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Reviews of Day 2: Praise for HRC's speech

—  Washington Post's Balz writes,
"Sen. Hillary Rodham Clinton roused the Democratic National Convention
here Tuesday night with sharp criticism of Sen. John McCain and a
full-throated endorsement of Sen. Barack Obama ... urging Democrats to
put the long and bitter primary battle behind them and unite to take
back the White House in November.

But you think this will make some in the Obama campaign happy?
"At the same time, advisers said, Mrs. Clinton wanted to ensure that
her star turn at the convention could never be portrayed as
insufficiently enthusiastic, should Mr. Obama lose the election in part
because swaths of her supporters ultimately did not vote for him. Mrs.
Clinton is almost certain to run for president in 2012 if Mr. Obama
fails this time, several Clinton advisers said Tuesday, and any such
plan could possibly founder if the Clintons' negative feelings show
through this year."

The AP's Ron Fournier writes, "By the time
she was done, Sen. Clinton had delivered a strong, convincing
affirmation of Obama and, just as importantly, a thumping of McCain.
She did her part. Her husband takes the stage Wednesday and then Obama
must make his case to the American people that he will be ready on Day
One." More: "Clinton seemed to say, even if Obama is everything she
said during the campaign, he's still a better man than McCain. The
speech was as much of an attack on McCain as it was an embrace of
Obama. 'We don't need four more years of the last eight years,' she
said."

The Boston Globe
calls Clinton's speech an "impassioned call for unity." "In an address
closely scrutinized for perceived slights against Obama, Clinton threw
herself fully behind the man she battled and often criticized during a
long and at times bitter primary campaign."

Peter Canellos:
"This was a Clinton speech that didn't require any parsing of words. In
a fiery call to arms last night, Hillary Clinton tried to clear up the
one thing that hadn't been clear before: Her level of enthusiasm for
making Barack Obama president. In past speeches, she has offered
sincere endorsements of Obama, but then gone on to extol the
accomplishments of her own campaign. This time, perhaps sensing a
greater urgency, she offered repeated appeals on Obama's behalf."

The New York Post puts Clinton on the cover, calls her: "Bam Ma'am."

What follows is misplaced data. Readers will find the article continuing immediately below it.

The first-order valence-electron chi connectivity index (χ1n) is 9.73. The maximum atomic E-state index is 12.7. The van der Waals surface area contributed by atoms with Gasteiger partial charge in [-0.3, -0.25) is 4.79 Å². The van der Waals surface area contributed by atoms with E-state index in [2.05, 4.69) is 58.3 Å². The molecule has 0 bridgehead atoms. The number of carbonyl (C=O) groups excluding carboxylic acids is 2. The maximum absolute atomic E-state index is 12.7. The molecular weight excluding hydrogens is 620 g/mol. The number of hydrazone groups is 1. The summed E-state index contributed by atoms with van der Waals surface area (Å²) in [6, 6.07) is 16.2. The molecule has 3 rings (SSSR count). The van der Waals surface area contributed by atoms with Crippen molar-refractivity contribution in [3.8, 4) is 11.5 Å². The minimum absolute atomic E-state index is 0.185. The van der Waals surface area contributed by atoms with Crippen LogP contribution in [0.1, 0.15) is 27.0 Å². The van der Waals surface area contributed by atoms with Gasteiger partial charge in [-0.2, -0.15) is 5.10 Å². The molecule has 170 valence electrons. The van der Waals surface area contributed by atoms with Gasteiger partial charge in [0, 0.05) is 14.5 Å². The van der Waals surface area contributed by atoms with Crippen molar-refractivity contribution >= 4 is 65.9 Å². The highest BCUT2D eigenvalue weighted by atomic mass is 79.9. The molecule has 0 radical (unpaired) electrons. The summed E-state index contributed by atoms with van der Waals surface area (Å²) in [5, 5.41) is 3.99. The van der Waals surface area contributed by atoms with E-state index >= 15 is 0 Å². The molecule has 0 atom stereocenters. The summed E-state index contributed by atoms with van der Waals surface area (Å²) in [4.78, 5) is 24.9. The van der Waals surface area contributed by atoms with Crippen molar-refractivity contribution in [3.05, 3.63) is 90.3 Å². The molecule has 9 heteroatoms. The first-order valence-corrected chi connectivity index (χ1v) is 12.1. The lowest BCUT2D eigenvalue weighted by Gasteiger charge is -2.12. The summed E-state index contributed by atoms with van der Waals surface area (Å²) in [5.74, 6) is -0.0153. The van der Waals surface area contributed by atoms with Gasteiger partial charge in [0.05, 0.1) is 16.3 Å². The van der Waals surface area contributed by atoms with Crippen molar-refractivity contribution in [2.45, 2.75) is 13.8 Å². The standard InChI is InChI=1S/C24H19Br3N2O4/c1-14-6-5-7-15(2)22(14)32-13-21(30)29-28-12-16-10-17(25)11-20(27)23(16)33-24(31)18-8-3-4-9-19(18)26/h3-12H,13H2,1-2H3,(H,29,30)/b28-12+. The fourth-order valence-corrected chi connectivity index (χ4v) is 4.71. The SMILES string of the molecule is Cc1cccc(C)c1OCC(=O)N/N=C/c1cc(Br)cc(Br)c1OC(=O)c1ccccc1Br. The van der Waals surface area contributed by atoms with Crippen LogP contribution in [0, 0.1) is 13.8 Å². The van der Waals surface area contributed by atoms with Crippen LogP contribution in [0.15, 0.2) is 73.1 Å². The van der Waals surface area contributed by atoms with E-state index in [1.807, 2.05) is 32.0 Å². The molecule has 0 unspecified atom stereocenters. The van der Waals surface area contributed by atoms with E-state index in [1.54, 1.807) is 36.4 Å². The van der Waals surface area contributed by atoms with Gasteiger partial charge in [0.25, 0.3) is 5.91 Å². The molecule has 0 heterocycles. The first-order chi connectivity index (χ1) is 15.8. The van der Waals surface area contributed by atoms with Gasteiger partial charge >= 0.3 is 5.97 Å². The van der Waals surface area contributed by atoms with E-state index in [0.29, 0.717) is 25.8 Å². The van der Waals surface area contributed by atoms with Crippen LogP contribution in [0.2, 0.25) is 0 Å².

The New York Daily News' cover: "Heal-ary!"

"Obama on Tuesday applauded and cheered former rival Hillary Rodham Clinton as she declared her support for his candidacy, and urged her own backers to rally behind Obama in his contest with Republican John McCain. 'She did a great job. I think she made the case for why we're going to be unified in November and why we're going to win this election. She was outstanding,' Obama said after Clinton addressed delegates at the Democratic National Convention in Denver."

Biden said that Hillary Clinton delivered a "tremendous" speech last night, saying that the party will be united. "She knocked it out of the park," Biden said when asked by NBC's Andrea Mitchell about Clinton's message. "This is a unified party. This is a unified convention." Biden said he spoke with his colleague from New York for 20 minutes tonight, but didn't elaborate on what the two discussed.

The presumptive Democratic veep made the comments as he took his first look at the convention floor from the podium in preparation for his speech tonight. He has no public events scheduled Wednesday, saying that his speech is "almost done."

The AP fact-checks some of the Democratic speeches, including this applauded one-liner from Clinton: "And in 2008, he (McCain) still thinks it's OK when women don't earn equal pay for equal work." "THE FACTS: In April, Senate Republicans killed legislation aimed at removing limits on how long workers can wait before suing their employers for pay discrimination. The bill was designed to address a Supreme Court decision that threw out a discrimination case brought by an Alabama woman. McCain said he opposed the measure because it would lead to more lawsuits, although he was campaigning that day and did not vote."

With his jaw clenched and eyes welled up with tears, the expression on Bill Clinton's face told more then a thousand stump speeches ever could, NBC's Louis Burgdorf observed.